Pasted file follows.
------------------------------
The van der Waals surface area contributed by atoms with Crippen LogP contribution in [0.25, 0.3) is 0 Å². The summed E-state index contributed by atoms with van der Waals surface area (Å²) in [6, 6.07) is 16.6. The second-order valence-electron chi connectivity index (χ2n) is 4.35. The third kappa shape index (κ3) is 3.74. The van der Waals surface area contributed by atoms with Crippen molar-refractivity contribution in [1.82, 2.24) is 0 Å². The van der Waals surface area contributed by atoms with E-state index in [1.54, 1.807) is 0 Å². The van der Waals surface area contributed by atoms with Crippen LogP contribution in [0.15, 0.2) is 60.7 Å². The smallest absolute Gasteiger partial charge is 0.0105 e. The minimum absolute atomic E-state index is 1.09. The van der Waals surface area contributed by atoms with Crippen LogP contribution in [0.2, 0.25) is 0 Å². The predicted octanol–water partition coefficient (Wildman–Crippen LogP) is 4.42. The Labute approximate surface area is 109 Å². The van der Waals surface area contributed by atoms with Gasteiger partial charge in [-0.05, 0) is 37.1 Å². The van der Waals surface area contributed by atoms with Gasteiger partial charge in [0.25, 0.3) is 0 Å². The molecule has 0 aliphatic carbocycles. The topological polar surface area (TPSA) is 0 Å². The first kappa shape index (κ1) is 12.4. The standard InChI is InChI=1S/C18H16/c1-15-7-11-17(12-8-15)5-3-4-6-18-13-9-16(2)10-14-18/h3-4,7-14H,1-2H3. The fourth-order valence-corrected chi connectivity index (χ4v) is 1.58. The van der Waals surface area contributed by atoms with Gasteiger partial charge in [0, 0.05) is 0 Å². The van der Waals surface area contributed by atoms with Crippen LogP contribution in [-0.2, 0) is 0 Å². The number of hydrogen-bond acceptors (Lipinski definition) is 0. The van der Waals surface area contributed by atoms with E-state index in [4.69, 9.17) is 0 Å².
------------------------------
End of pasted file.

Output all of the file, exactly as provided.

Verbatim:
The van der Waals surface area contributed by atoms with Crippen LogP contribution in [0.25, 0.3) is 0 Å². The summed E-state index contributed by atoms with van der Waals surface area (Å²) in [6, 6.07) is 16.6. The second-order valence-electron chi connectivity index (χ2n) is 4.35. The third kappa shape index (κ3) is 3.74. The van der Waals surface area contributed by atoms with Crippen molar-refractivity contribution in [1.82, 2.24) is 0 Å². The van der Waals surface area contributed by atoms with E-state index in [1.54, 1.807) is 0 Å². The van der Waals surface area contributed by atoms with Crippen LogP contribution in [0.15, 0.2) is 60.7 Å². The smallest absolute Gasteiger partial charge is 0.0105 e. The minimum absolute atomic E-state index is 1.09. The van der Waals surface area contributed by atoms with Crippen LogP contribution in [0.2, 0.25) is 0 Å². The predicted octanol–water partition coefficient (Wildman–Crippen LogP) is 4.42. The Labute approximate surface area is 109 Å². The van der Waals surface area contributed by atoms with Gasteiger partial charge in [-0.05, 0) is 37.1 Å². The van der Waals surface area contributed by atoms with Gasteiger partial charge in [0.25, 0.3) is 0 Å². The molecule has 0 aliphatic carbocycles. The topological polar surface area (TPSA) is 0 Å². The first kappa shape index (κ1) is 12.4. The standard InChI is InChI=1S/C18H16/c1-15-7-11-17(12-8-15)5-3-4-6-18-13-9-16(2)10-14-18/h3-4,7-14H,1-2H3. The fourth-order valence-corrected chi connectivity index (χ4v) is 1.58. The van der Waals surface area contributed by atoms with Gasteiger partial charge in [0, 0.05) is 0 Å². The van der Waals surface area contributed by atoms with Crippen LogP contribution in [-0.2, 0) is 0 Å². The number of hydrogen-bond acceptors (Lipinski definition) is 0. The van der Waals surface area contributed by atoms with E-state index in [4.69, 9.17) is 0 Å².